Croatia is a member of the European Union (EU) and enjoys a stable economy and growth. The country is considered one of the most pleasant places for employers and workers alike. A number of aspiring individuals enter Croatia every year with dreams of a prosperous future. Similarly, foreign companies wishing to expand their business footprint eye Croatia as an emerging and promising destination.
Needless to say, visiting Croatia to conduct business or engage in employment will require proper documentation; primarily an appropriate visa.
Types of work visas
People planning to work in Croatia need a valid work permit as well as a temporary residence permit. Both documents are obtained independently and subject to different requirements. Citizens of EU states are not required visas or permits to work and stay in Croatia. A Croatian visa can be obtained from a diplomatic mission or embassy nearest to the applicant.
Although most type of work and residence permits are valid for one year from the time of entry. However, the state allows the holder to get the validity extended provided it is applied at least 60 days before the expiry date. Note that Croatia also happens to be a member of the European Union’s Blue Card network. The validity of a Blue Card is 24 months!
Usually, the combination of a visa and work permit is sufficient for employees to engage in work but in some cases, individuals may qualify for work registration certificates. Professionals such as medical/technical/engineering consultants, performers, journalists, members of a registered and well-known religious mission, etc. are a few occupations that qualify for work registration certificates.
Requirements for a Croatian work visa
Croatia has shifted from a quota system for work permits to merit since 2021. The quota system permitted a fixed number of people to enter the country on work visas without considering the need. Under the new system, all applications are moved from the employer to the state employment service (HZZ). The HZZ then assesses whether the applicants can be utilized in the desired sectors without disturbing the local unemployment balance.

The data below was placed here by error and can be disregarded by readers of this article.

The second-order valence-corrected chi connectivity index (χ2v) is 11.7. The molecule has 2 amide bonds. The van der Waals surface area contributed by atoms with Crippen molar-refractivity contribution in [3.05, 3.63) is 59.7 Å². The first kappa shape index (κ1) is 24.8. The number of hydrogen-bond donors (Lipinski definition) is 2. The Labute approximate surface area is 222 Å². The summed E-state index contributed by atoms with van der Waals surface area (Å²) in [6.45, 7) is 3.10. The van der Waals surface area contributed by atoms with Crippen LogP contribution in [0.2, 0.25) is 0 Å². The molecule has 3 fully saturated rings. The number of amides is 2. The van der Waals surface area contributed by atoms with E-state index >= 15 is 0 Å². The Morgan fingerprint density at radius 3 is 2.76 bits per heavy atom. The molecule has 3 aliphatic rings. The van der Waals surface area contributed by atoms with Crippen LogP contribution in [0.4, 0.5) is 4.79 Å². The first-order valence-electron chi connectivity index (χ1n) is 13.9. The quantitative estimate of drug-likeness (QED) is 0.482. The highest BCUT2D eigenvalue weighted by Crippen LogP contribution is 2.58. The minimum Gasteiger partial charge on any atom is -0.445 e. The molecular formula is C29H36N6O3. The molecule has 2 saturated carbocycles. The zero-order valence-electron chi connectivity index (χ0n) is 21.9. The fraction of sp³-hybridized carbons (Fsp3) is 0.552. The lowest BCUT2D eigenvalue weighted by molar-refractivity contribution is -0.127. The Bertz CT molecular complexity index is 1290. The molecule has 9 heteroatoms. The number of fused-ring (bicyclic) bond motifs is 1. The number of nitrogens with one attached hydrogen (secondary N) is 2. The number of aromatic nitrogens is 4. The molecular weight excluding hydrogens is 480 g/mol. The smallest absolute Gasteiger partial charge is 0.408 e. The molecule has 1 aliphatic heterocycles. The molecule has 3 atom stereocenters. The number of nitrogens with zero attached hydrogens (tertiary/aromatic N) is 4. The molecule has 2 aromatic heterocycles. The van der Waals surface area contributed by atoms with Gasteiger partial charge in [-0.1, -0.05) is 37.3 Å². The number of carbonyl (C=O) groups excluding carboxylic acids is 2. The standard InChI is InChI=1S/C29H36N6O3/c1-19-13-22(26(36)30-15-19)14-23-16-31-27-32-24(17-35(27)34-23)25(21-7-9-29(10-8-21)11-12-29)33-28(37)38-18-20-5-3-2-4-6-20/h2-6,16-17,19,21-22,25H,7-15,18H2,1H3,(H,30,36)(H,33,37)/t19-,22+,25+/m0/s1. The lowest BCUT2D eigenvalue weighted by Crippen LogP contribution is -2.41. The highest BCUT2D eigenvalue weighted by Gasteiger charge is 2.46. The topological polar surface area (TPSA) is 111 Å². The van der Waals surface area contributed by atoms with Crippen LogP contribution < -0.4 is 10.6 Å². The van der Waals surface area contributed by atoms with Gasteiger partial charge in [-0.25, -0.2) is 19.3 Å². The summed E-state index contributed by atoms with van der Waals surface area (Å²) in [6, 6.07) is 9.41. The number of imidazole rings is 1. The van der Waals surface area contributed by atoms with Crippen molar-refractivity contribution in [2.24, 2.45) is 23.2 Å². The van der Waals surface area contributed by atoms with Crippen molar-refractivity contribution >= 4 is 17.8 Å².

At the time of application, applicants are required to submit the below-mentioned documents:
- Copy of a valid passport (at least 6 months validity at the time of arrival
- 2 passport sized recent photographs (not older than 60 days)
- Proof to maintain decent subsistence while in the country
- Employment contract (appointment letter stating terms and conditions of employment)
- Academic record
- Company registration (where employment is sought)
Non-EU citizens can apply for an EU Blue Card provided they have graduated from a reputable institute, have at least 5 years of work experience, and must fall in the category of qualified for the Blue Card.
Depending on the visa type and the local embassy where the visa is applied, minor changes in process may occur. For instance, some embassy serves applicants on a first come basis while others prefer an appointment.
The employer may initiate the process by visiting his/her nearest police station for character verification. The next step is to submit all the said documents related to the foreign employee as well as the company registration. For one employee the fee is around 870 Kuna or US$ 120. The employee can collect the work permit along with the biometric residence certificate within 21 days after arrival.
Additional information for EU Blue cardholders
Family members such as spouses, children, etc. can accompany the EU Blue card holder only for visitation purposes. However, if the holder is engaged in a full-time occupation, then he/she will be required to apply for visas for the family members. The said process can be initiated from the local embassy of the applicant, unlike the work visa process which takes place at the embassy in Croatia by the employer.
The applicants need to establish their relationship with the family member working in Croatia, provide proof of income, and satisfy the embassy that they can maintain a decent living during their stay.